FIGURE 3. Photovoltaic sensors have the advantage of high sensitivity, while the spectral response of bolometers is flat over a wide spectral range.
Click here to enlarge image

A different approach that can lead to the same result is to correlate images captured at different wavelengths. It is common in infrared imaging that the object of interest, while clearly distinguishable in the visible, has the same "infrared color" as the background. In multispectral imaging, the target is imaged simultaneously onto two or more separate detectors with different spectral sensitivities.

It often happens that the contrast difference between a target and its background, while small, reverses sign over an IR range, say within 3 to 5 µm. A detector that integrates this entire spectrum will average out the difference. Imaging the target onto two separate detectors, inverting the second signal and summing it with the first will enhance rather than cancel the difference. It is expected that high-end systems in the future will all include some form of multispectral imaging.

Still in the lab, but . . .

As the percentage of mercury in the MCT alloy is increased, which is necessary to narrow the bandgap, its material properties degrade, and so large arrays of MCT for use at 8 to 12 µm are impractical. Two other technologies promise to compete for high-end thermal detection: antimonide-based detectors, and quantum-well IR photodetectors (QWIPs).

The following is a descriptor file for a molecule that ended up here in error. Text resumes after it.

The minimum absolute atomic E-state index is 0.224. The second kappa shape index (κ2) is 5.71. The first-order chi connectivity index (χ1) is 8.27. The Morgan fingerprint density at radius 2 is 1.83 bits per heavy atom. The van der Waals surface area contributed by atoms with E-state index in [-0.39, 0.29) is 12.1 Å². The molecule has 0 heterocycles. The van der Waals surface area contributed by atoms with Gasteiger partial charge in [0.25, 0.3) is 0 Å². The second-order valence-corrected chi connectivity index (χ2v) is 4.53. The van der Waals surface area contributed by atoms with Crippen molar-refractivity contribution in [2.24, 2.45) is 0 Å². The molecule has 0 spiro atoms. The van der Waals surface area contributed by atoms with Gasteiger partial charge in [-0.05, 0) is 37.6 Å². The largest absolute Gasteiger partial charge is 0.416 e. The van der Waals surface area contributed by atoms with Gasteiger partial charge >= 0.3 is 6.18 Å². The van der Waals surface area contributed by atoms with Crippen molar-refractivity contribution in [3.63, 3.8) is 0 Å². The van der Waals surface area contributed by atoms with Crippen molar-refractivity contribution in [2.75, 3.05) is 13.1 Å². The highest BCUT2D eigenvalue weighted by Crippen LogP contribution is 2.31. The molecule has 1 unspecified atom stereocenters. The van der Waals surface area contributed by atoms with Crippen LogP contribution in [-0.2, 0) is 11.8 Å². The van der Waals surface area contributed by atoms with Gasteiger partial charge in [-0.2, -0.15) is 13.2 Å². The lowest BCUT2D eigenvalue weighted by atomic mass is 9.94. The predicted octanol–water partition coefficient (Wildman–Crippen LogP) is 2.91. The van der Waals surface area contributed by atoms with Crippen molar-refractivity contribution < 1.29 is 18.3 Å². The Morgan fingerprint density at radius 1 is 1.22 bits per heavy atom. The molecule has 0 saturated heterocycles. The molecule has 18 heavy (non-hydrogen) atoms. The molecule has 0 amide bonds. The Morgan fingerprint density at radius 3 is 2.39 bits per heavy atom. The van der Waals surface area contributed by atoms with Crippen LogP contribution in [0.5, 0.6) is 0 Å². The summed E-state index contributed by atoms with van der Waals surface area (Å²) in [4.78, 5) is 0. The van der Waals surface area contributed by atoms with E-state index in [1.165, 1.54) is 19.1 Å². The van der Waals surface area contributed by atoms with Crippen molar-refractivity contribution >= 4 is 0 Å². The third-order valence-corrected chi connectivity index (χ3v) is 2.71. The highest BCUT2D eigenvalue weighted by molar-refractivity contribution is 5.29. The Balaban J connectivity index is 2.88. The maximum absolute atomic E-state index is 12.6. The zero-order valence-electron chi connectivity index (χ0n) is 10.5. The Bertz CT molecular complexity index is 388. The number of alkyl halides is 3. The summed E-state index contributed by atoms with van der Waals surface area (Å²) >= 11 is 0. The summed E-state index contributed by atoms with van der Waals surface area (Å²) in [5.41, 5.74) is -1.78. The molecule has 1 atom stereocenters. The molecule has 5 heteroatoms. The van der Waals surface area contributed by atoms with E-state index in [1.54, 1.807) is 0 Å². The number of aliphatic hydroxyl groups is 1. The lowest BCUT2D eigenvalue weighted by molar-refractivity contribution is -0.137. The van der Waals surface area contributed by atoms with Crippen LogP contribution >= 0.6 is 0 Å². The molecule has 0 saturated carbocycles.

Detectors made of alloys of indium, gallium, and mixed with antimony can be tuned to detect, with high quantum efficiency, any of the wavelengths of interest by varying the alloy proportions. Developing a new semiconductor material is difficult, however, and it may be a while before this technology lives up to its potential. QWIP detectors, on the other hand, are already in commercial products. Based on gallium arsenide technology, QWIP detectors can be made in large-format arrays that work well for multispectral sensing. They require cryogenic cooling, however.

There is keen interest in raising the operating temperatures for photovoltaic infrared detection. One approach is to sandwich a layer of MCT between two materials with wider bandgaps. Under reverse bias, this structure sweeps out the minority carriers—the electrons—from the MCT so rapidly that they do not have time to recombine with the holes.

Since this recombination leads directly to dark current, reducing this rate effectively makes the material darker than it is in thermal equilibrium. This so-called "negative luminosity" acts to absorb the thermal photons generated internally in the material, reducing the need for cryogenics. While still in the research stage, this approach may lead to MCT arrays in mid-wavelength IR imagers that use only TEC cooling.